Electric vehicle (EV) charge points will be built on every new UK home or office with a car parking space, under new plans unveiled by the government today (July 15).
The UK would be the first government in the world to introduce the legislation, which it says will make charging easier, cheaper and more convenient for drivers.
Currently, the government provides a grant of £500 towards the cost of installing a charge point at home which they claim has seen over 100,000 domestic charge points installed to date.
They also say that to mitigate any negative impact on housing supply due to the cost of creating a new connection to the grid, they are proposing an exemption of £3600 per charging point, which is more than three times the average cost of an electrical capacity connection required for one charge point.
Transport Secretary Chris Grayling said: ‘With record levels of ultra-low emission vehicles on our roads, it is clear there is an appetite for cleaner, greener transport.
‘Home charging provides the most convenient and low-cost option for consumers – you can simply plug your car in to charge overnight as you would a mobile phone.’
Although sales of EVs has grown by 60% this year, consumer confidence in the UK’s charging infrastructure has been shaky.
A poll of AA members said installing EV charging points on new-build homes would be the best way to encourage motorists to make the switch from petrol or diesel to electric.
The government has now launched an open consultation on the plans which closes on October 7.
Speaking to Environment Journal, Brian Berry, chief executive of the Federation of Master Builders (FMB), said: ‘Construction SMEs are keen to work with the government to help reduce the UK’s carbon emissions through changes to new and existing homes.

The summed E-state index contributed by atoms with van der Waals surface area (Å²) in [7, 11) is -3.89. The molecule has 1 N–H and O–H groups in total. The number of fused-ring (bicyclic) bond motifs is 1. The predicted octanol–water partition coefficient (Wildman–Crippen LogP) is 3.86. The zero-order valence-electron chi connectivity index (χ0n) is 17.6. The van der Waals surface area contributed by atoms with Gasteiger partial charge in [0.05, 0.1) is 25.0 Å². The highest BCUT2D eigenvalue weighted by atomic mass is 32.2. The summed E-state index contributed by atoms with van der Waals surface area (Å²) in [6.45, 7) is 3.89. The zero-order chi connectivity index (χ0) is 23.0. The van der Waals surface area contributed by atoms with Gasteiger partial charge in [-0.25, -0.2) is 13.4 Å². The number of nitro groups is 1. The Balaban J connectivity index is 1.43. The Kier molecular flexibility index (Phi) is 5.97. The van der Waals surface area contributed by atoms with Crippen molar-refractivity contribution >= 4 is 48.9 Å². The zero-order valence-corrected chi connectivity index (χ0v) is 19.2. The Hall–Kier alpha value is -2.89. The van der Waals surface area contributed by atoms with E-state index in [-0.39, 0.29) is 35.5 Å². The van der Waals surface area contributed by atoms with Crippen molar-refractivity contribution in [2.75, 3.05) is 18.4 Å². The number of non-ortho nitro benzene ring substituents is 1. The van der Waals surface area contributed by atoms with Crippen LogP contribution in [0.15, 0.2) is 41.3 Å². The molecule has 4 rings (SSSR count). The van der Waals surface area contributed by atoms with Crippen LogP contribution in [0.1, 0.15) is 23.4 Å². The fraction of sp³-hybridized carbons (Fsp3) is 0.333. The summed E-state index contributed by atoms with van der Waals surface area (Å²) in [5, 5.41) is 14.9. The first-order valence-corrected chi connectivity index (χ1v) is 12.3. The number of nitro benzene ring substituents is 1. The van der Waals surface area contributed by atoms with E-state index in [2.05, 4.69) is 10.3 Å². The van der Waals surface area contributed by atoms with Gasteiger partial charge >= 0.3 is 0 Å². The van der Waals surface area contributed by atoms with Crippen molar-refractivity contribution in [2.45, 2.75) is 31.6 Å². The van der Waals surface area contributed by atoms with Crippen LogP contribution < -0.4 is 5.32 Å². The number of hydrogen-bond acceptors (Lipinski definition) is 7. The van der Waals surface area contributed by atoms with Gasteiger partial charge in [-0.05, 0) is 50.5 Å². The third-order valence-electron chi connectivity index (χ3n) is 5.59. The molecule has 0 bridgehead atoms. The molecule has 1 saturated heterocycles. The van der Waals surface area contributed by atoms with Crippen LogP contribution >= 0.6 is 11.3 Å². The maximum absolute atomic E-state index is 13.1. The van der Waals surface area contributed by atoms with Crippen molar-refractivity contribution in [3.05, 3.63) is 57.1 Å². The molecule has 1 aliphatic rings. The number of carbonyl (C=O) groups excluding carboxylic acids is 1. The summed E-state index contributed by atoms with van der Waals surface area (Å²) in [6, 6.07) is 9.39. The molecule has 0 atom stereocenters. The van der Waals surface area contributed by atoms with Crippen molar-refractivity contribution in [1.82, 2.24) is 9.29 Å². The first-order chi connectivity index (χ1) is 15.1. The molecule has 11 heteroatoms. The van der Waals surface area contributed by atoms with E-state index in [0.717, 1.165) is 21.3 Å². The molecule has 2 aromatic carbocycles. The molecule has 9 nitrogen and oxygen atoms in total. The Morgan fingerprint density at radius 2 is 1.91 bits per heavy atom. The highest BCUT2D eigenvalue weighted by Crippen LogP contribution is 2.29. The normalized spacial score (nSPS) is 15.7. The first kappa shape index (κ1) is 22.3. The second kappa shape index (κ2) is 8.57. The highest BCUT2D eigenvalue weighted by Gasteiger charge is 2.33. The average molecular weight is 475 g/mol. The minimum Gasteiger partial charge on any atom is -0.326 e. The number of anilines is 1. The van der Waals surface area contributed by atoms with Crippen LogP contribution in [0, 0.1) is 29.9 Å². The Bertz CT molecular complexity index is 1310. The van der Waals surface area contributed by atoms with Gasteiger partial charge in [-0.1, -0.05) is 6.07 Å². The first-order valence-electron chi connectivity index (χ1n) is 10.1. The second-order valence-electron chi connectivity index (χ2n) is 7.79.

‘Building new homes with electric charging points for cars could help towards this.
‘However, we recommend that the developer is required to put the infrastructure – such as the cabling – in place while the homeowner is responsible for adding the charging point.
‘That’s because charging points vary hugely and the homeowner will need to install one that matches with their particular vehicle.’
The government is also consulting on requirements that all new private charge points use ‘smart’ technology.
This means an electric vehicle would charge at different times of the day in response to signals, such as electricity tariff information. They say this would encourage off-peak charging, keeping costs down for consumers.
In related news, the Department for Transport (DfT) announced last week that they will spend £37m on ‘transforming’ electric charge point infrastructure, including projects to deliver wireless charging technology and a scheme that will see EVs charged by solar panels.